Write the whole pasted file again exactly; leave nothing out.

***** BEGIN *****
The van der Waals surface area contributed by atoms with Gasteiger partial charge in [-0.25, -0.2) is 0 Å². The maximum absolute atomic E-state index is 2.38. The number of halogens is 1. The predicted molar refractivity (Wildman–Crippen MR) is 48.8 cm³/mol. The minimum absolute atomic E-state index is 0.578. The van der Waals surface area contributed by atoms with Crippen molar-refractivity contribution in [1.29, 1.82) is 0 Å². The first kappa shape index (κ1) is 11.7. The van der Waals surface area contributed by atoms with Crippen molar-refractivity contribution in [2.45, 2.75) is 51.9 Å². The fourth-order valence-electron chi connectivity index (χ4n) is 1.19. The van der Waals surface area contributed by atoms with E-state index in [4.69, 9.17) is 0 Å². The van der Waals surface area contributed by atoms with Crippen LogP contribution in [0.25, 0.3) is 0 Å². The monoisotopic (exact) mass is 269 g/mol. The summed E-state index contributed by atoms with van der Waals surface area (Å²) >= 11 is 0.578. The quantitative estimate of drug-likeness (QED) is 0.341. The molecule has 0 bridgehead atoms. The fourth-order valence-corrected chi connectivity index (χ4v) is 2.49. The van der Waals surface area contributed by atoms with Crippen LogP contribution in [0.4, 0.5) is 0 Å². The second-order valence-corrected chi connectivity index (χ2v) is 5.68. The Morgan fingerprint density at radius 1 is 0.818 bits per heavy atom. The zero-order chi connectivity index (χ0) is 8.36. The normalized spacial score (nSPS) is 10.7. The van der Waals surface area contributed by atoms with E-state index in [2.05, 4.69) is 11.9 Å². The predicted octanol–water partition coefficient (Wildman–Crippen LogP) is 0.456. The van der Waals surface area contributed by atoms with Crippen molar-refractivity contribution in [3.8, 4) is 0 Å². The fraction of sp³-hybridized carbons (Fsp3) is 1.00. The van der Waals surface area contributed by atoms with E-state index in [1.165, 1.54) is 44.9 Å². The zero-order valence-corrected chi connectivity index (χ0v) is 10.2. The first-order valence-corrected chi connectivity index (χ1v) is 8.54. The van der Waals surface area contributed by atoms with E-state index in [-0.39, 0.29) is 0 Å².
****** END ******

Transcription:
The van der Waals surface area contributed by atoms with Gasteiger partial charge in [-0.25, -0.2) is 0 Å². The maximum absolute atomic E-state index is 2.38. The number of halogens is 1. The predicted molar refractivity (Wildman–Crippen MR) is 48.8 cm³/mol. The minimum absolute atomic E-state index is 0.578. The van der Waals surface area contributed by atoms with Crippen molar-refractivity contribution in [1.29, 1.82) is 0 Å². The first kappa shape index (κ1) is 11.7. The van der Waals surface area contributed by atoms with Crippen molar-refractivity contribution in [2.45, 2.75) is 51.9 Å². The fourth-order valence-electron chi connectivity index (χ4n) is 1.19. The van der Waals surface area contributed by atoms with E-state index in [4.69, 9.17) is 0 Å². The van der Waals surface area contributed by atoms with Crippen LogP contribution in [0.25, 0.3) is 0 Å². The monoisotopic (exact) mass is 269 g/mol. The summed E-state index contributed by atoms with van der Waals surface area (Å²) >= 11 is 0.578. The quantitative estimate of drug-likeness (QED) is 0.341. The molecule has 0 bridgehead atoms. The fourth-order valence-corrected chi connectivity index (χ4v) is 2.49. The van der Waals surface area contributed by atoms with Crippen LogP contribution in [0.4, 0.5) is 0 Å². The second-order valence-corrected chi connectivity index (χ2v) is 5.68. The Morgan fingerprint density at radius 1 is 0.818 bits per heavy atom. The zero-order chi connectivity index (χ0) is 8.36. The normalized spacial score (nSPS) is 10.7. The van der Waals surface area contributed by atoms with E-state index in [2.05, 4.69) is 11.9 Å². The predicted octanol–water partition coefficient (Wildman–Crippen LogP) is 0.456. The van der Waals surface area contributed by atoms with Crippen molar-refractivity contribution in [3.8, 4) is 0 Å². The fraction of sp³-hybridized carbons (Fsp3) is 1.00. The van der Waals surface area contributed by atoms with E-state index in [1.165, 1.54) is 44.9 Å². The zero-order valence-corrected chi connectivity index (χ0v) is 10.2. The first-order valence-corrected chi connectivity index (χ1v) is 8.54. The van der Waals surface area contributed by atoms with E-state index in [-0.39, 0.29) is 0 Å².